It's the toughest call on the roster. For longevity, it's hard to argue with Pronovost and Kehoe. Consistency as well. Both had 50 goal seasons. I guess the reason I chose Recchi and Tocchet is because of their importance in singular events. I will forever have the image of Recchi beating Andy Moog to give the Pens the lead late in game 6 of the '91 conference finals. It was the winning goal to send the Pens to the final. Mario's empty netter shortly afterward was the most euphoria I have ever felt at a game. It meant the Finals. For Tocchet, it was watching him return for the 3rd period and scoring 2 goals to beat the Blackhawks on a Sunday afternoon in Chicago. With a small face shield, and blood on his jersey from his broken jaw. To me, that's what he gave that team. He had a fierce desire to win his cup. In a very chippy era, he was an ideal winger. Mario was quoted as saying, "Give me Artie on the one side and Dickie on the other, and let's go win anther cup." Something to that extent. :D

Recchi did have a 100 point season with the Pens, and Tocchet did pop his single season high of 49 goals. In retrospect, Kehoe and Pronovost probably are deserving of the nod. I gave it to Recchi and Tocchet based on their contributions to the first two cups. But the pre-Mario crew doesn't get the respect it deserves.
longtimefan
ECHL'er
ECHL'er
 
Posts: 2,274
Joined: Mon Jan 29, 2007 7:33 pm

Re: A take on the Pens all time roster

Postby longtimefan on Sun Jun 21, 2020 8:20 am

pens_CT wrote:
thehockeyguru wrote:Give me Zubov over Letang every day and twice on Sunday.


Tell that to 66 who didn't want Zubov on the team, of course he didn't want Scotty Bowman as coach of the team either.


This was a really difficult situation with Bowman. His departure was mainly money motivated. Bowman was a coach from another era. He coached with terror and discipline. He was well known for his mind games. He had a reputation for being very difficult to play for. But he was a brilliant in game coach. He was the guy you hired when your team underachieves. He had total reign.

But the Pens were coming off a Cup win, their coach was fighting for his life, and Scottie took the interim tag. Following Badger made it difficult, since they had polar opposite techniques. Badger was the ultimate player's coach. He was disciplined, and highly respected. His death was untimely and tragic. But it also shines an even brighter light on that one season. He once said his philosophy was to point out something a player did well, then something he struggled with, and finishing the conversation on another positive note. The attitude of the team did a 180 during that one season. He was a beloved coach.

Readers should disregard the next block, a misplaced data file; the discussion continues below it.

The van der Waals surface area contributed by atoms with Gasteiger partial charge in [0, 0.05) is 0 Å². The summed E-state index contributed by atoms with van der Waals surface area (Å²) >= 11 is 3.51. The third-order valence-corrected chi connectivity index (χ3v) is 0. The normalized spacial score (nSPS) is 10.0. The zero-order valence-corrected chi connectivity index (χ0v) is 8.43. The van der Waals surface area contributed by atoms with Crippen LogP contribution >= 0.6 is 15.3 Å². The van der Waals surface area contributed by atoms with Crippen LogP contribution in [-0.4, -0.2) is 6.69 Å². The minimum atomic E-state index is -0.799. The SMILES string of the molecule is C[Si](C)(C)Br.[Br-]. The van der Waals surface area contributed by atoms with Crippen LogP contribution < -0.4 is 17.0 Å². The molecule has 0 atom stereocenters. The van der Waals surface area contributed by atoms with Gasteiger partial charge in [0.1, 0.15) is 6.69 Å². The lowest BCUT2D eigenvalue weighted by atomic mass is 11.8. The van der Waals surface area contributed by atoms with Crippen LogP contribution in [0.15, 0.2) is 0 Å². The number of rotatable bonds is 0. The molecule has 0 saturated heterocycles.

So Scottie came in on egg shells. It's hard to tell them you were now in charge when you were still considered the interim. And they weren't underachievers. They had just won the cup. Old habits die hard though. Recchi struggled a bit, and Bowman eventually switched him to center. He played Coffey at LW. It wasn't a smooth transition.

It's not fair to put it all on Scottie. The players were complicit. Much like Sid now, the players followed Mario's lead. And he never liked hard practices. It was a country club, and a certain arrogance had set in. I remember watching Barrasso interviewed and saying they didn't need a coach. They were accomplished enough. Looking back, they were accomplished. Three HOF centers. No matter how accomplished Bowman was, it would be hard to tell Trottier what it takes to win. I saw one of those review videos where Trottier was interviewed throughout the show. He was no fan of Bowman's, suggesting they had won the second cup in spite of Scottie.